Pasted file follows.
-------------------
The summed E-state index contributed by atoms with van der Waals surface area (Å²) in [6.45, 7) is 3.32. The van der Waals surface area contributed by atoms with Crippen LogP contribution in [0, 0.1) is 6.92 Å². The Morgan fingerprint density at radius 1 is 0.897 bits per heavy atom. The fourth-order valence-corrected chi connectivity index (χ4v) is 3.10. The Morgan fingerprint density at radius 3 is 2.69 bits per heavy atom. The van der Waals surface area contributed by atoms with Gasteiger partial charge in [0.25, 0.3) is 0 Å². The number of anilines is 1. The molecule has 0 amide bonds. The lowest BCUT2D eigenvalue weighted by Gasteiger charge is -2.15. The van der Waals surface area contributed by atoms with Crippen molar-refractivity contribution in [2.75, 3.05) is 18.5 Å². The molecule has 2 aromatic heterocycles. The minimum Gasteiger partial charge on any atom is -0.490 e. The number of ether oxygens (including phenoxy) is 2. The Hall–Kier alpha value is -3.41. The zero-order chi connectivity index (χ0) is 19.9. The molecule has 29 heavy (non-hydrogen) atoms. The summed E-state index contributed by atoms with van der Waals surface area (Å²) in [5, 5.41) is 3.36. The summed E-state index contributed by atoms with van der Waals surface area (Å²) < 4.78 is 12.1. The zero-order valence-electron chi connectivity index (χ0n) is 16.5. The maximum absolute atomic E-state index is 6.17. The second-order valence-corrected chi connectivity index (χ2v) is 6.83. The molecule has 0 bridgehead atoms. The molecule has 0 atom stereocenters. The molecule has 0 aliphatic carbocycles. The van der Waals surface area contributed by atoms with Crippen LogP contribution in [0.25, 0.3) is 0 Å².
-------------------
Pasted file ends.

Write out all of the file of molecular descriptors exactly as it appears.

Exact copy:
The summed E-state index contributed by atoms with van der Waals surface area (Å²) in [6.45, 7) is 3.32. The van der Waals surface area contributed by atoms with Crippen LogP contribution in [0, 0.1) is 6.92 Å². The Morgan fingerprint density at radius 1 is 0.897 bits per heavy atom. The fourth-order valence-corrected chi connectivity index (χ4v) is 3.10. The Morgan fingerprint density at radius 3 is 2.69 bits per heavy atom. The van der Waals surface area contributed by atoms with Gasteiger partial charge in [0.25, 0.3) is 0 Å². The number of anilines is 1. The molecule has 0 amide bonds. The lowest BCUT2D eigenvalue weighted by Gasteiger charge is -2.15. The van der Waals surface area contributed by atoms with Crippen molar-refractivity contribution in [2.75, 3.05) is 18.5 Å². The molecule has 2 aromatic heterocycles. The minimum Gasteiger partial charge on any atom is -0.490 e. The number of ether oxygens (including phenoxy) is 2. The Hall–Kier alpha value is -3.41. The zero-order chi connectivity index (χ0) is 19.9. The molecule has 29 heavy (non-hydrogen) atoms. The summed E-state index contributed by atoms with van der Waals surface area (Å²) in [5, 5.41) is 3.36. The summed E-state index contributed by atoms with van der Waals surface area (Å²) < 4.78 is 12.1. The zero-order valence-electron chi connectivity index (χ0n) is 16.5. The maximum absolute atomic E-state index is 6.17. The second-order valence-corrected chi connectivity index (χ2v) is 6.83. The molecule has 0 bridgehead atoms. The molecule has 0 atom stereocenters. The molecule has 0 aliphatic carbocycles. The van der Waals surface area contributed by atoms with Crippen LogP contribution in [0.25, 0.3) is 0 Å².